Health department director Guy St. Germain asked the board to postpone action on the ordinance until a survey of county residents could be conducted by an impartial body.
"I am concerned that we not rush into this because everything we read shows that a majority of citizens support the ordinance," St. Germain said.
He said a majority of states have already passed such an act.
Commissioner Skip Schulz told St. Germain that the health department didn't ask for a survey from the Village of Ontonagon before the village council voted on the issue, because he already knew the council supported the ordinance.
"You do not have support here, so you want to put it off," Schulz said.
Schulz also said that in the three months since the county board held a public hearing on the issue, there has been no outcry from the public to support more laws or such a ban.
The board agreed to vote and then defeated the proposal, saying it would be preferable for businesses to voluntarily take action. The motion also suggested it was the health department's responsibility to convince businesses to voluntarily support a ban.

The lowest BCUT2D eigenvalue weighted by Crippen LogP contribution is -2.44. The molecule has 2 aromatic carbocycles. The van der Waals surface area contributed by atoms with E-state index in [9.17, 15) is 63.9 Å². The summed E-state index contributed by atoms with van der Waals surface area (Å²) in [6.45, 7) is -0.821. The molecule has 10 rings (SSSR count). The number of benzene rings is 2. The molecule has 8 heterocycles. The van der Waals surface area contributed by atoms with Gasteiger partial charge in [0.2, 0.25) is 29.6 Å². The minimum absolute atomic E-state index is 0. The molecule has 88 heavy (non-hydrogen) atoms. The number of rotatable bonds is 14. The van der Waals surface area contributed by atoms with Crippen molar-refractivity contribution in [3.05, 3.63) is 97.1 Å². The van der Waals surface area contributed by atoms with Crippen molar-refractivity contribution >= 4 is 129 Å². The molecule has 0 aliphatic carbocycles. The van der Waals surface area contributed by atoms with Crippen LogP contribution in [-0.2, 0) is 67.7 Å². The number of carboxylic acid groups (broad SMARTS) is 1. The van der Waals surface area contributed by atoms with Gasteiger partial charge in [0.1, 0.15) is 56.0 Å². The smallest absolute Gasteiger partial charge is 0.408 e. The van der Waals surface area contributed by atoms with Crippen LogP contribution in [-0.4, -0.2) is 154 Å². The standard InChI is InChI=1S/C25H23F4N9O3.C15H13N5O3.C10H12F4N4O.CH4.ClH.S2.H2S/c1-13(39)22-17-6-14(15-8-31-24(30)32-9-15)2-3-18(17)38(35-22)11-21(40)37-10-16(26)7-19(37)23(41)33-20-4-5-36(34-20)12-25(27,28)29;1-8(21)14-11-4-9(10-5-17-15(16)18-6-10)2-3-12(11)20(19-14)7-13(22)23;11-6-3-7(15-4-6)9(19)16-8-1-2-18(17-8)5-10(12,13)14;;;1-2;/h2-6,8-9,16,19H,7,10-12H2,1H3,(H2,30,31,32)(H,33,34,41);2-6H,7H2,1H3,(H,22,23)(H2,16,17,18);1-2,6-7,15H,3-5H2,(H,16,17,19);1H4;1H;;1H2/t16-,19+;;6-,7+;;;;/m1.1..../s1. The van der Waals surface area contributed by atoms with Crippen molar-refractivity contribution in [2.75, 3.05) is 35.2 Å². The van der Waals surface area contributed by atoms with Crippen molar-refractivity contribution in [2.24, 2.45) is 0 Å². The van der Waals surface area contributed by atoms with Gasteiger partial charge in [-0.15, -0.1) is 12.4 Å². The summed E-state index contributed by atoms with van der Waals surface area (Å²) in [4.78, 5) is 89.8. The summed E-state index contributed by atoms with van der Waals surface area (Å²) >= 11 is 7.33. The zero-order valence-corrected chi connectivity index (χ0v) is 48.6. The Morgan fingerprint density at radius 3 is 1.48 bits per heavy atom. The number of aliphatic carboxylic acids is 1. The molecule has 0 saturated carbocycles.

Commissioner John Pelkola cast the lone dissenting vote.
Thursday, August 16, 2007
Kevin Lipka is the true hero of Smoking Lobby, and this has got to stop!
Judge: Go-go bar must pay $41K in fines
Smoke-Free Air Act is 'flagrantly violated' by Smiles II
Thursday, August 16, 2007
A Superior Court judge on Wednesday upheld $41,103 in fines imposed against the owner of the Smiles II go-go bar in Roxbury, finding the owner flagrantly violated the state's law against smoking inside bars and restaurants.
Judge W. Hunt Dumont, sitting in Morristown, gave Smiles II owner Kevin Lipka 14 days to consider an appeal to the state's appellate division before being required to pay the fines first imposed last year by Roxbury Municipal Court Judge Carl Wronko. Lipka paid $5,000 of the fine already, but the rest was put on hold pending his appeal to Dumont.